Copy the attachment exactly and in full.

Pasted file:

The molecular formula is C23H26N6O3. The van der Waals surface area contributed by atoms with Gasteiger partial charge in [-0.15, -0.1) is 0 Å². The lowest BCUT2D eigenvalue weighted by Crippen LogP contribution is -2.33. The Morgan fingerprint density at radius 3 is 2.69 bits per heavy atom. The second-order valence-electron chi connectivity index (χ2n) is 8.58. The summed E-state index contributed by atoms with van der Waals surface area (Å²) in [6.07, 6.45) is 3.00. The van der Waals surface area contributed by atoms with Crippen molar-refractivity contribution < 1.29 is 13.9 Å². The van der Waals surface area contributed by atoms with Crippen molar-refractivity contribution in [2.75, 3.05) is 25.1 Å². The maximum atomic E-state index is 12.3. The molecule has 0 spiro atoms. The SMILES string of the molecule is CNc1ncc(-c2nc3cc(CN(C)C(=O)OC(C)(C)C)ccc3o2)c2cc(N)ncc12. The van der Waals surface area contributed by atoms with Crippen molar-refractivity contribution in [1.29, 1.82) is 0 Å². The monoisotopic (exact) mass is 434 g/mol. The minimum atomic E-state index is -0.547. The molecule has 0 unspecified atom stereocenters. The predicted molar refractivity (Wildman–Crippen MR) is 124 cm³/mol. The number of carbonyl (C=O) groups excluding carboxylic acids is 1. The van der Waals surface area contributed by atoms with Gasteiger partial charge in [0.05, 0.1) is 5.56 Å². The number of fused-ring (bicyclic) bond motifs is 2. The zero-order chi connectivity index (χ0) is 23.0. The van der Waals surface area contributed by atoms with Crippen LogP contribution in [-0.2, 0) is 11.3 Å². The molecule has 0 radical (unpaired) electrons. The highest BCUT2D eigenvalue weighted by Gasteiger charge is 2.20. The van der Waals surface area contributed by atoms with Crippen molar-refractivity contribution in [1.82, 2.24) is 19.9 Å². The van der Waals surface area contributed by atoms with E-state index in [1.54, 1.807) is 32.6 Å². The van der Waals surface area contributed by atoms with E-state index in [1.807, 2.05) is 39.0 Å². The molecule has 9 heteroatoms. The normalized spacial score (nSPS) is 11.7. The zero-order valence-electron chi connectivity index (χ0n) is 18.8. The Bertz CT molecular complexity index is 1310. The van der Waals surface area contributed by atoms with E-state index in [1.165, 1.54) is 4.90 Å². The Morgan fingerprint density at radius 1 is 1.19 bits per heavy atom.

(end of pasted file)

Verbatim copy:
The molecular formula is C23H26N6O3. The van der Waals surface area contributed by atoms with Gasteiger partial charge in [-0.15, -0.1) is 0 Å². The lowest BCUT2D eigenvalue weighted by Crippen LogP contribution is -2.33. The Morgan fingerprint density at radius 3 is 2.69 bits per heavy atom. The second-order valence-electron chi connectivity index (χ2n) is 8.58. The summed E-state index contributed by atoms with van der Waals surface area (Å²) in [6.07, 6.45) is 3.00. The van der Waals surface area contributed by atoms with Crippen molar-refractivity contribution < 1.29 is 13.9 Å². The van der Waals surface area contributed by atoms with Crippen molar-refractivity contribution in [2.75, 3.05) is 25.1 Å². The maximum atomic E-state index is 12.3. The molecule has 0 spiro atoms. The SMILES string of the molecule is CNc1ncc(-c2nc3cc(CN(C)C(=O)OC(C)(C)C)ccc3o2)c2cc(N)ncc12. The van der Waals surface area contributed by atoms with Crippen molar-refractivity contribution in [1.29, 1.82) is 0 Å². The monoisotopic (exact) mass is 434 g/mol. The minimum atomic E-state index is -0.547. The molecule has 0 unspecified atom stereocenters. The predicted molar refractivity (Wildman–Crippen MR) is 124 cm³/mol. The number of carbonyl (C=O) groups excluding carboxylic acids is 1. The van der Waals surface area contributed by atoms with Gasteiger partial charge in [0.05, 0.1) is 5.56 Å². The number of fused-ring (bicyclic) bond motifs is 2. The zero-order chi connectivity index (χ0) is 23.0. The van der Waals surface area contributed by atoms with Crippen LogP contribution in [-0.2, 0) is 11.3 Å². The molecule has 0 radical (unpaired) electrons. The highest BCUT2D eigenvalue weighted by Gasteiger charge is 2.20. The van der Waals surface area contributed by atoms with Crippen molar-refractivity contribution in [1.82, 2.24) is 19.9 Å². The van der Waals surface area contributed by atoms with E-state index in [1.54, 1.807) is 32.6 Å². The van der Waals surface area contributed by atoms with E-state index in [1.807, 2.05) is 39.0 Å². The molecule has 9 heteroatoms. The normalized spacial score (nSPS) is 11.7. The zero-order valence-electron chi connectivity index (χ0n) is 18.8. The Bertz CT molecular complexity index is 1310. The van der Waals surface area contributed by atoms with E-state index in [1.165, 1.54) is 4.90 Å². The Morgan fingerprint density at radius 1 is 1.19 bits per heavy atom.